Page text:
The Finch Cycle’s debut album is everything you want in a post-rock project: Noisy, powerful and menacing

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The Finch Cycle’s debut album is everything you want in a post-rock project: Noisy, powerful and menacing

The Finch Cycle

Combining his experience in indie rock and his passion for post-rock, Bradley Murray pleasantly brings a fresh sound that combines the best of both worlds. 

The Finch Cycle is the music project of Wangaratta-based rock performer Bradley Murray (ex-owner of Wireless Records, who also played in the band Sunny Disposition). The songs are progressive instrumental tracks designed in an indie-rock structure that is both mechanical and multi-layered.

Released on June 21 alongside collaborators Michael Evans-Barker on drums, Brendan Bartlett on the trombone, as well as Andrew McLaughlin as the mastering engineer, Bradley has masterminded a debut album that marvellously brings beauty in its heated chaos.

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Straight from the get-go, the first track Sarah Tone In hits you with mayhem of scorching electric guitar riffs and thundering drums that get your head immediately banging. The energy and the fire that Bradley and Michael bring to the track results in a perfect opener to the project, letting you know that this is going to be one hell of a ride.

Among the highlights of the track list is James Squared which is a fantastic banger that nicely blends the two rock genres with its catchy rhythms and distorted melodies. It starts with simple picked guitar notes which act as the backbone of the whole track before eventually exploding into a noisy and powerful climactic pinnacle.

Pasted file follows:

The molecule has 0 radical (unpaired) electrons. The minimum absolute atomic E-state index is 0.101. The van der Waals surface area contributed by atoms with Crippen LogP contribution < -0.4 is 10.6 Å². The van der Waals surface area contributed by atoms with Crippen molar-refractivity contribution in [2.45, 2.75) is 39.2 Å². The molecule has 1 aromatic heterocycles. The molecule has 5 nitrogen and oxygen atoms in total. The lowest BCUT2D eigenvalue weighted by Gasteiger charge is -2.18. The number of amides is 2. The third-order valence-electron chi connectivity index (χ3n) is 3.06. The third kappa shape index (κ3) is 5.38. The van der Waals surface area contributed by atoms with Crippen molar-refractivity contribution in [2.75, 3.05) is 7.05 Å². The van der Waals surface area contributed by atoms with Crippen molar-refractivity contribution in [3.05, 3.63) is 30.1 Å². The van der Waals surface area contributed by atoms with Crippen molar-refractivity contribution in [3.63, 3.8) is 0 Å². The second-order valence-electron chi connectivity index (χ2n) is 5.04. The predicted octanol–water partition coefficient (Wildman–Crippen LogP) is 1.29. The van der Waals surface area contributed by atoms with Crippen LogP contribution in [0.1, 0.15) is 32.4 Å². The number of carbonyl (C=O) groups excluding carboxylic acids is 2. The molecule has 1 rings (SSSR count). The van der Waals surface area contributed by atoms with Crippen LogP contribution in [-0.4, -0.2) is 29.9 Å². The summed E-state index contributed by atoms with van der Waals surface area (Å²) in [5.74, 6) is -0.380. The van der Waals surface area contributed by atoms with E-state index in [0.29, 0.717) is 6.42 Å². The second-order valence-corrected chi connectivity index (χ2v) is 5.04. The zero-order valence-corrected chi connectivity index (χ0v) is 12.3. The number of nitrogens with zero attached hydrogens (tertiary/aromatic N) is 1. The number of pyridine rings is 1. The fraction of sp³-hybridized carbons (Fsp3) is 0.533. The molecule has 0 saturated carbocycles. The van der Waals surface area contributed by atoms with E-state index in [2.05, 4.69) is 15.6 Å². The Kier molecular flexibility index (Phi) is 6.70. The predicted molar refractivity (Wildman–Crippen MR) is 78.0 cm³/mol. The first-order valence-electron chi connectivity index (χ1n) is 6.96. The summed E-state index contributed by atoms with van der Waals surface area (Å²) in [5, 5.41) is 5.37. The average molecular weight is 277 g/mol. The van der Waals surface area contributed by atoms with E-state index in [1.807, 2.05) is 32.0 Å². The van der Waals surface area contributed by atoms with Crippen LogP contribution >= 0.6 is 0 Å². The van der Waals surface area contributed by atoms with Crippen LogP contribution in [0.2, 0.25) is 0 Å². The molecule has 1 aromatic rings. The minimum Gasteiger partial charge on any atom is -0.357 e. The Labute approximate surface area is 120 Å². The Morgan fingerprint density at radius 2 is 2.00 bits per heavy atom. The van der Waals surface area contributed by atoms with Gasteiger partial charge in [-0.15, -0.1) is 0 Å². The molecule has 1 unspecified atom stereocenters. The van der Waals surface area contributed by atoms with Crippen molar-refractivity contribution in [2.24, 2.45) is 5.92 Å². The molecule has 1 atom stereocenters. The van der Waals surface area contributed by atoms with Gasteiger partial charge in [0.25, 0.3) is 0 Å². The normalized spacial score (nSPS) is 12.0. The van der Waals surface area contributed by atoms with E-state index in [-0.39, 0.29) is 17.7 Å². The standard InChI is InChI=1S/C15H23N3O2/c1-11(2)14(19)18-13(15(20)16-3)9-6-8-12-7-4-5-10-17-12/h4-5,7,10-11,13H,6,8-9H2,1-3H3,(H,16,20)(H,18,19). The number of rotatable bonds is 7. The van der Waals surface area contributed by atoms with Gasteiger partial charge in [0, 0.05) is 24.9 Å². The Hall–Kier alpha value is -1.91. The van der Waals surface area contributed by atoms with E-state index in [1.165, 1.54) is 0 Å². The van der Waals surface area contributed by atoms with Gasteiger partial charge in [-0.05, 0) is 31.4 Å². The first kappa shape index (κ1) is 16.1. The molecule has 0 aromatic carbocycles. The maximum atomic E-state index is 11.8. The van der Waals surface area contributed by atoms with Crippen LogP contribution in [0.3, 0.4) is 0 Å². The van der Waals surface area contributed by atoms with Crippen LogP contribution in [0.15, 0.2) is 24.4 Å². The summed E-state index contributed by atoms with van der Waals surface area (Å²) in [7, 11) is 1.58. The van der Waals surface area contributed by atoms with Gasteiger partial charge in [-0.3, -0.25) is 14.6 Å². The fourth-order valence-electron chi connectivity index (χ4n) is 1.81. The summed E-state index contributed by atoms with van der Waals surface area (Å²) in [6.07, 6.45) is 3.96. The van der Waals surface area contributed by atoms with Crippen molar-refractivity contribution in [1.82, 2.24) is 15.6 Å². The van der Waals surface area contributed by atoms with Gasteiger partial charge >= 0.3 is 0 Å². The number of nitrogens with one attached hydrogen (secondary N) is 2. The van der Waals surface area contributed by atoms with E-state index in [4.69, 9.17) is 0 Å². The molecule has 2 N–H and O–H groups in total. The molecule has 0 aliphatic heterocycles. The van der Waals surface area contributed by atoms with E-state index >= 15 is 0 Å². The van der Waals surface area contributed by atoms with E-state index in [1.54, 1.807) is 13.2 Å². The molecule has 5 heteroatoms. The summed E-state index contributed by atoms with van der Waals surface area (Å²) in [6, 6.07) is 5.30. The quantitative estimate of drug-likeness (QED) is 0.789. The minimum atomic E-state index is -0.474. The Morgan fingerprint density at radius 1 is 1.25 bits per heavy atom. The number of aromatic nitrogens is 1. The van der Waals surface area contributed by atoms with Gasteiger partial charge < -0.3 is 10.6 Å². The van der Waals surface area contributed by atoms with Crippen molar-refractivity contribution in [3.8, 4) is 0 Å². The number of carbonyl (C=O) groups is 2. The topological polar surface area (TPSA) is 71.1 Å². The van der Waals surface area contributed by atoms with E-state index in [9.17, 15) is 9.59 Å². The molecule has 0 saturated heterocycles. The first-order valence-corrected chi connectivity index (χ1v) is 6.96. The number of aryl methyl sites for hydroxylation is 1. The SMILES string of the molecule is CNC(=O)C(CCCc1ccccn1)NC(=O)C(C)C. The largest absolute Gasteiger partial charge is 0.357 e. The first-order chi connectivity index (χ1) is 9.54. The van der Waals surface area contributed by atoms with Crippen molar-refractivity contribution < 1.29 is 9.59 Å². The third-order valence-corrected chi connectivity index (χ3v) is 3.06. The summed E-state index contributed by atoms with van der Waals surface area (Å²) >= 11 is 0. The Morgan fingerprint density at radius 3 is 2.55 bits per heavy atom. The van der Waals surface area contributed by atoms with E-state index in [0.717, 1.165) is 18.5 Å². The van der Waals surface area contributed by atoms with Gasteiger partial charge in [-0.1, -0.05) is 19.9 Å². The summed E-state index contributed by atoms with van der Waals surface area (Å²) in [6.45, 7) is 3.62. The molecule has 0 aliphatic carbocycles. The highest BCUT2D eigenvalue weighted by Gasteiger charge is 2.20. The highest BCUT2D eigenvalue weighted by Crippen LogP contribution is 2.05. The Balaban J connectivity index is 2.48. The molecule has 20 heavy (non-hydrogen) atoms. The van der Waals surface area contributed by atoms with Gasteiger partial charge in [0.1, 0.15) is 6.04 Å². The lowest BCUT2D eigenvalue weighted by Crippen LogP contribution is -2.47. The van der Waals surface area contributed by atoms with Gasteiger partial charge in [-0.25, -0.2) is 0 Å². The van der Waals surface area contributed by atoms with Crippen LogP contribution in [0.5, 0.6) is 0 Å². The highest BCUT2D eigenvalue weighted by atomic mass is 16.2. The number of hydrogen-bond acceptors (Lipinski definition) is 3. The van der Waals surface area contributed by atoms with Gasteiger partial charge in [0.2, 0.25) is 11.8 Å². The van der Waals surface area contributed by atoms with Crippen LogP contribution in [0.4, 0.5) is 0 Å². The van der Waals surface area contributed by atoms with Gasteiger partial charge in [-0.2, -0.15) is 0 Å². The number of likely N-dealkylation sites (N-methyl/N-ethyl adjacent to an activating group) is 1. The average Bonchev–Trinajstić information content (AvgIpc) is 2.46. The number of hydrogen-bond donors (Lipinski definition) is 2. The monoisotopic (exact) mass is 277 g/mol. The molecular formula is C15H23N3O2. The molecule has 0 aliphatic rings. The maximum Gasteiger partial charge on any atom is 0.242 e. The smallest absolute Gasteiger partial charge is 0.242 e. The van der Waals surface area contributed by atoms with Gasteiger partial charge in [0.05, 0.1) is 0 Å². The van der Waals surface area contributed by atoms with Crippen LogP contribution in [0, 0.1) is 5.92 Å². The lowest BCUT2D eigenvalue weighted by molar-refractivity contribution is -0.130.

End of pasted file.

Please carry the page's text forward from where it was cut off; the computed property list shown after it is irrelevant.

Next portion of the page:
Another song worth mentioning is Parents and Friends. Bradley’s excellent guitar ability comes into the full fray here, as he showcases incredible mastery in sliding through both the aggressive highs and glittery lows of the arrangement. He also does brilliant work in composing it as a whole, bringing excellent synergy to all the different sections to make it transition elegantly from start to finish.

Right after, on Diesel Hands, both Bradley and Michael deliver a more rhythmic approach with dynamic drum parts and muted groovy guitar sections. Brendan performs great on the brass, with the trombone providing an additional layer that surrounds the core instruments beautifully throughout the song.

One thing to say about Mt. Pilot though, is that every song is just one piece of the puzzle for a diverse collection of tracks that is much more than the sum of its parts. Andrew and Bradley do impressive work in curating and mastering everything to the point that every fuzzy nut and bolt fits into the wider sound of the LP. Listen to it all the way and listen to it loud and you are sure to be blessed with a wicked post-rock experience!

Keep up with The Finch Cycle here.

This article was made in partnership with The Finch Cycle.